The oft-quoted quip by Charlie Chaplin to Einstein equally fit Sandburg to Stevens: "People cheer me because they all understand me, and they cheer you because nobody understands you". Sandburg, (whose poetry provoked the well-documented ire and praise of Robert Frost and whose patriarchal reputation is likely subdued in the gargantuan literary shadow of the esteemed Frost) was obviously well ensconced in the minds of his contemporaries and the generation that immediately followed. Recently, while reading Wallace Stegner's Crossing to Safety, I stumbled across the phrase "She makes the independence of a hog on ice look timid and tentative", leaping to my mind, Sandburg's line in his poem "The Windy City":
Chicago fished from its depths a text: Independent as a hog on ice.
John Steinbeck, Sherwood Anderson, Amy Lowell and H. L. Mencken each praised Sandburg while detractors reviled him for his constant abuse of idiom and for his poems parading as populist propaganda.
Sandburg the Approachable, enjoyed an outpouring of public ardor in his day not merely because his work was tractable but he dared to write effusively of smoke and steel, to see something poetic in the big, hulking, common mass of industrialism. One fan's sentiment reflected the majority of popular opinion, "Your great heart is with us, since I am the people you so deeply respect ... You have given me a new dignity in myself and my work."
When Sandburg was initially discovered by Poetry magazine founder Harriet Monroe, his vers libre spoke the common tongue of the people, his composition, avant garde enough to froth traditionalists. In an interview with Adalai Stevens, Sandburg assented "It's hard to say how I moved into what I wrote that I termed poetry but there's still argument about whether it is poetry or not". When he risked writing characters and settings that reflected the gritty, grubby, ash and clay meanderings of mere mortals and the cities they intimate, his poetry carved a bold path, one that would someday be followed (in spirit, at least) by modern poets such as Sharon Olds whose works rock and reel from the aftershocks of everyday living.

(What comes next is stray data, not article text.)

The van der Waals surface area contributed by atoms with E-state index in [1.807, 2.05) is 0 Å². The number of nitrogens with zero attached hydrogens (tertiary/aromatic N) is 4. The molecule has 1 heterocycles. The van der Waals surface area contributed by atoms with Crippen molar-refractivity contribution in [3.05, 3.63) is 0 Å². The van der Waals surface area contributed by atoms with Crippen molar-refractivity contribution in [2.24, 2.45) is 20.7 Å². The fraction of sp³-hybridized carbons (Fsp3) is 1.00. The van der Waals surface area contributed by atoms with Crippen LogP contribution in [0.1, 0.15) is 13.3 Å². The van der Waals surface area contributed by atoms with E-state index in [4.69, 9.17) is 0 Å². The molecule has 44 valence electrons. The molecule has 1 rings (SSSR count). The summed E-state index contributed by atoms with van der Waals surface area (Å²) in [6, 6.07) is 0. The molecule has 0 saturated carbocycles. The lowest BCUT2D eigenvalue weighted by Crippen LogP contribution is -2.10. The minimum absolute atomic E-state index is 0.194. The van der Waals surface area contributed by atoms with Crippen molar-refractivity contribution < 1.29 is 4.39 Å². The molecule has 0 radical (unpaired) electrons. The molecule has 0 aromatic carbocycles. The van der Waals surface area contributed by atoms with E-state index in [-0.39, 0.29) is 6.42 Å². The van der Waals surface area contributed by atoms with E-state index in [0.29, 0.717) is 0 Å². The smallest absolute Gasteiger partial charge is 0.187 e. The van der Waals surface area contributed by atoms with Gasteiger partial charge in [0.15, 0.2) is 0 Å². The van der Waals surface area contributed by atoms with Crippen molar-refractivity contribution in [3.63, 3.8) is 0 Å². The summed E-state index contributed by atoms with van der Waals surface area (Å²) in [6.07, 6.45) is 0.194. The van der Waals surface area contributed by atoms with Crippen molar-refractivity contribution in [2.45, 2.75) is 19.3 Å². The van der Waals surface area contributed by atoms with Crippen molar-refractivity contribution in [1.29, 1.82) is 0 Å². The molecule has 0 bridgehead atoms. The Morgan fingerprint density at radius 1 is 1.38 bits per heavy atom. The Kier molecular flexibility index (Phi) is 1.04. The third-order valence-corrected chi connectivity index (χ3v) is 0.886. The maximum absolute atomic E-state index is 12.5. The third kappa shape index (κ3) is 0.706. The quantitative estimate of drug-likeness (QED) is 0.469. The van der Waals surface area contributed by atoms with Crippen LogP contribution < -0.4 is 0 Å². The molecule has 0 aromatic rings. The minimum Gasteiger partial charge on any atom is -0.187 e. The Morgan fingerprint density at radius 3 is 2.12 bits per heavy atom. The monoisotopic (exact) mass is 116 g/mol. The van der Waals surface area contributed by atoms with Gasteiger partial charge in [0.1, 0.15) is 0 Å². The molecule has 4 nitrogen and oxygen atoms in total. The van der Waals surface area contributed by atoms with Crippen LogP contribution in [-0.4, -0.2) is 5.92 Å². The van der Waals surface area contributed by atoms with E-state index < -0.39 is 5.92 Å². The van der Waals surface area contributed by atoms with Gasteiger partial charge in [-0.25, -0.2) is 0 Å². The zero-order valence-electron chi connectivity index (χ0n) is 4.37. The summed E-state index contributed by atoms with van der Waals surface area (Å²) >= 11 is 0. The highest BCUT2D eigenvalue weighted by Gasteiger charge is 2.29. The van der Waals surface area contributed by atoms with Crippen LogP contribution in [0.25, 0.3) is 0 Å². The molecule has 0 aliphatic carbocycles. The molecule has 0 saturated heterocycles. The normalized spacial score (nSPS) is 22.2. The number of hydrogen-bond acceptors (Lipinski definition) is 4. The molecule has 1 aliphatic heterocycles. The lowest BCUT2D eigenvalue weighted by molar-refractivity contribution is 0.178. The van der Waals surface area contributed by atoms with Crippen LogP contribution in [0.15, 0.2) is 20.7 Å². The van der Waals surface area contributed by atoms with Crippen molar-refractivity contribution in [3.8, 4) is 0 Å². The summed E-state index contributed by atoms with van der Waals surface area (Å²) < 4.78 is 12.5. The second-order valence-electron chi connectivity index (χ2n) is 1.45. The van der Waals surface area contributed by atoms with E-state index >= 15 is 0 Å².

But Sandburg's voice was much more than mere intones of democracy, his literal voice enthralled thousands. As a performance poetry pioneer, Sandburg traversed the country paving a path for future poets by redeeming the art from the obscurity of private pleasure to the enjoyment of mass consumption in a public forum. He illuminated a road that would eventually lead to performance poetry, slam poetry, the spoken word movement and all its various tributaries. Describing a Sandburg reading at the University of Chicago, the journalist Harry Hansen remarked on the "rapt attention" the poet commanded. "Sandburg's auditors", Hansen added, "drift with the rich melody, the singing note, and the cadence with which he reads makes them forget that his verses will not scan by any rule of classic form … Sandburg's frequent public performances -he had no qualms about regularly courting readers and listeners- earned him the status of celebrity".